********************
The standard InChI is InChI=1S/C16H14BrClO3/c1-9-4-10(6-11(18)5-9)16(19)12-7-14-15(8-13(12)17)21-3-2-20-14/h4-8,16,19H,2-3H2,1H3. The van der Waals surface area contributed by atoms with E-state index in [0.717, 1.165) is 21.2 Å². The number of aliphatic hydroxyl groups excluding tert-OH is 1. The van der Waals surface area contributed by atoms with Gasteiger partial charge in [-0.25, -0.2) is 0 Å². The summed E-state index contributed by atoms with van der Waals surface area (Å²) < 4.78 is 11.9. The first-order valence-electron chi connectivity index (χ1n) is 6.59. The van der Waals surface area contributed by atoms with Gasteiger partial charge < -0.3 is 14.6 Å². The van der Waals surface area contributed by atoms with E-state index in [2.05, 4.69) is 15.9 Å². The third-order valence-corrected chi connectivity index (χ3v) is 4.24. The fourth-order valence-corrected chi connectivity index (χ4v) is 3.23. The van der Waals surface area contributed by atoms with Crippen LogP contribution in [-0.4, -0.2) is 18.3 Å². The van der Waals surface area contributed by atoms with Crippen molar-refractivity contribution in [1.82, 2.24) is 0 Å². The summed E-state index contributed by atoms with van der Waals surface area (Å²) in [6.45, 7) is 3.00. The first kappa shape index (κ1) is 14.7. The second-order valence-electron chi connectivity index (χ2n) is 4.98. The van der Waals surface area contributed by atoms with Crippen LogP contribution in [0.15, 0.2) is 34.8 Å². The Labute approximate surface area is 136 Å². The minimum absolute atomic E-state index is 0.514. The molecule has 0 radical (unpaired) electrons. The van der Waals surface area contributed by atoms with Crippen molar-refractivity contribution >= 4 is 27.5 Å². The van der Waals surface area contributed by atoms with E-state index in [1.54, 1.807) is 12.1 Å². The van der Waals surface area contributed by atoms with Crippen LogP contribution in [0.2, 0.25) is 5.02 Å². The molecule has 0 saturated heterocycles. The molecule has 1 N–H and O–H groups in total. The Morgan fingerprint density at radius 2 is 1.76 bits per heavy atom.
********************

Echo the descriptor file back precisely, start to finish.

The standard InChI is InChI=1S/C16H14BrClO3/c1-9-4-10(6-11(18)5-9)16(19)12-7-14-15(8-13(12)17)21-3-2-20-14/h4-8,16,19H,2-3H2,1H3. The van der Waals surface area contributed by atoms with E-state index in [0.717, 1.165) is 21.2 Å². The number of aliphatic hydroxyl groups excluding tert-OH is 1. The van der Waals surface area contributed by atoms with Gasteiger partial charge in [-0.25, -0.2) is 0 Å². The summed E-state index contributed by atoms with van der Waals surface area (Å²) < 4.78 is 11.9. The first-order valence-electron chi connectivity index (χ1n) is 6.59. The van der Waals surface area contributed by atoms with Gasteiger partial charge < -0.3 is 14.6 Å². The van der Waals surface area contributed by atoms with E-state index in [2.05, 4.69) is 15.9 Å². The third-order valence-corrected chi connectivity index (χ3v) is 4.24. The fourth-order valence-corrected chi connectivity index (χ4v) is 3.23. The van der Waals surface area contributed by atoms with Crippen LogP contribution in [-0.4, -0.2) is 18.3 Å². The van der Waals surface area contributed by atoms with Crippen molar-refractivity contribution in [1.82, 2.24) is 0 Å². The summed E-state index contributed by atoms with van der Waals surface area (Å²) in [6.45, 7) is 3.00. The first kappa shape index (κ1) is 14.7. The second-order valence-electron chi connectivity index (χ2n) is 4.98. The van der Waals surface area contributed by atoms with Crippen LogP contribution in [0.15, 0.2) is 34.8 Å². The Labute approximate surface area is 136 Å². The minimum absolute atomic E-state index is 0.514. The molecule has 0 radical (unpaired) electrons. The van der Waals surface area contributed by atoms with Crippen molar-refractivity contribution >= 4 is 27.5 Å². The van der Waals surface area contributed by atoms with E-state index in [1.54, 1.807) is 12.1 Å². The van der Waals surface area contributed by atoms with Crippen LogP contribution in [0.2, 0.25) is 5.02 Å². The molecule has 0 saturated heterocycles. The molecule has 1 N–H and O–H groups in total. The Morgan fingerprint density at radius 2 is 1.76 bits per heavy atom.